• Restorative Ecosystem Services: Mussels filter water, remove contaminants, and improve water quality. Seaweed absorbs carbon dioxide, mitigating climate change and promoting ocean sequestration.

Global Impact Potential

According to the researchers, “The ambitious development of OWF in the study area combined with multi-use LTA is a pioneering approach that can be transferred to other regions of the world with existing or projected OWF, selecting the most suitable sites and local species for cultivation.”

Research suggests that allocating only 10% of projected areas for large-scale wind farms to mussel and algae farms in specific transition zones could yield substantial benefits. In the North Sea to Baltic Sea transition zone, this translates to a potential harvest of 18 tons of fresh algae and mussels per hectare annually.

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Even more impressive is that the captured and harvested carbon from this biomass could equate to 40% of Danish agricultural sector carbon dioxide emissions. This underscores the significant potential of multiple-use systems to address climate change.

Global Food Security

According to global projections for seven regions, marine low trophic level aquaculture production can increase by 132% in the realistic scenario; however, in the optimistic scenario, production could grow by 400%.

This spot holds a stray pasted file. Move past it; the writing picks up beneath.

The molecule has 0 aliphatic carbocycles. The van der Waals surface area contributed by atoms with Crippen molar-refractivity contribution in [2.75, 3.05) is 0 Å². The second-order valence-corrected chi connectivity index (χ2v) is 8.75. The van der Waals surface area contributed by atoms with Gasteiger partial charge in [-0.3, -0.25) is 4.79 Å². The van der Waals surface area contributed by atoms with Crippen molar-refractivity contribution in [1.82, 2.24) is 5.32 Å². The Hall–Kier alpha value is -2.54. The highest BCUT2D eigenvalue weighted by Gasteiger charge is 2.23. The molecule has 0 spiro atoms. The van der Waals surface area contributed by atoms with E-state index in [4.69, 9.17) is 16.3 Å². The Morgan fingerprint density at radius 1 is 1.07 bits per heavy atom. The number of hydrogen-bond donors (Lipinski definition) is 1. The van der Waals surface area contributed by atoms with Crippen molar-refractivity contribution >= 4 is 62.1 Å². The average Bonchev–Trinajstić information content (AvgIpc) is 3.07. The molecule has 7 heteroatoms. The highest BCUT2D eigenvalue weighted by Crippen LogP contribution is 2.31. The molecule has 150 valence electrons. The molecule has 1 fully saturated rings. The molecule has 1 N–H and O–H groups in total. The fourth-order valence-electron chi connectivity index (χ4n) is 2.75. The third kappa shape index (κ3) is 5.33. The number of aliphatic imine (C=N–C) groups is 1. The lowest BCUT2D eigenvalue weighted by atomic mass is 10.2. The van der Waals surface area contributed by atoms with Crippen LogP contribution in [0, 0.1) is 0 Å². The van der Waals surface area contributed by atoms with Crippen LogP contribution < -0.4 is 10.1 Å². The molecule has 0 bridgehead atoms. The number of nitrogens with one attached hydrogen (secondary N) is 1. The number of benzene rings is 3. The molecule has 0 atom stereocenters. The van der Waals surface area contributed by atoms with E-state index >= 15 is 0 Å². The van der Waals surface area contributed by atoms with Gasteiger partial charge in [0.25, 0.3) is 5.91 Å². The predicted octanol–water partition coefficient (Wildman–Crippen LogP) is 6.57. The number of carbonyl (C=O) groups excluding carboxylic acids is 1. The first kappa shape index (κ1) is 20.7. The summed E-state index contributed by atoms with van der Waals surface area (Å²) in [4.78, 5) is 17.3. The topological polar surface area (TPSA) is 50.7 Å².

Northern Europe showed the highest potential for OWF-LTA development among the evaluated regions.

Challenges and Opportunities

While the potential of multiple-use marine platforms is enormous, there are technological and regulatory obstacles to overcome. Research is needed to develop optimal systems for integrating aquaculture with wind farms, ensuring efficient operation and minimal environmental impact. Clear regulatory frameworks are also crucial to facilitate the development and implementation of this innovative approach.

Conclusion

The multiple use of offshore wind farms with low trophic level aquaculture presents a compelling solution to achieve multiple UN Sustainable Development Goals. By generating clean energy, providing nutritious food, and promoting environmental health, this strategy has the potential to revolutionize resource utilization and contribute to a more sustainable future.

As research continues and regulatory frameworks evolve, this promising approach is poised to reshape how we manage our oceans and resources, fostering a sustainable future for generations to come.

This study has been funded by the European Union’s Horizon 2020 innovation program and the Danish Velux Foundation WIN@sea.

Contact

Marie Maar
Department of Ecoscience
Aarhus University
Frederiksborgvej 399, 4000, Roskilde, Denmark
Email: mam@ecos.au.dk

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Referencia (acceso abierto)
Maar, M., Holbach, A., Boderskov, T. et al. Multi-use of offshore wind farms with low-trophic aquaculture can help achieve global sustainability goals. Commun Earth Environ 4, 447 (2023). https://doi.org/10.1038/s43247-023-01116-6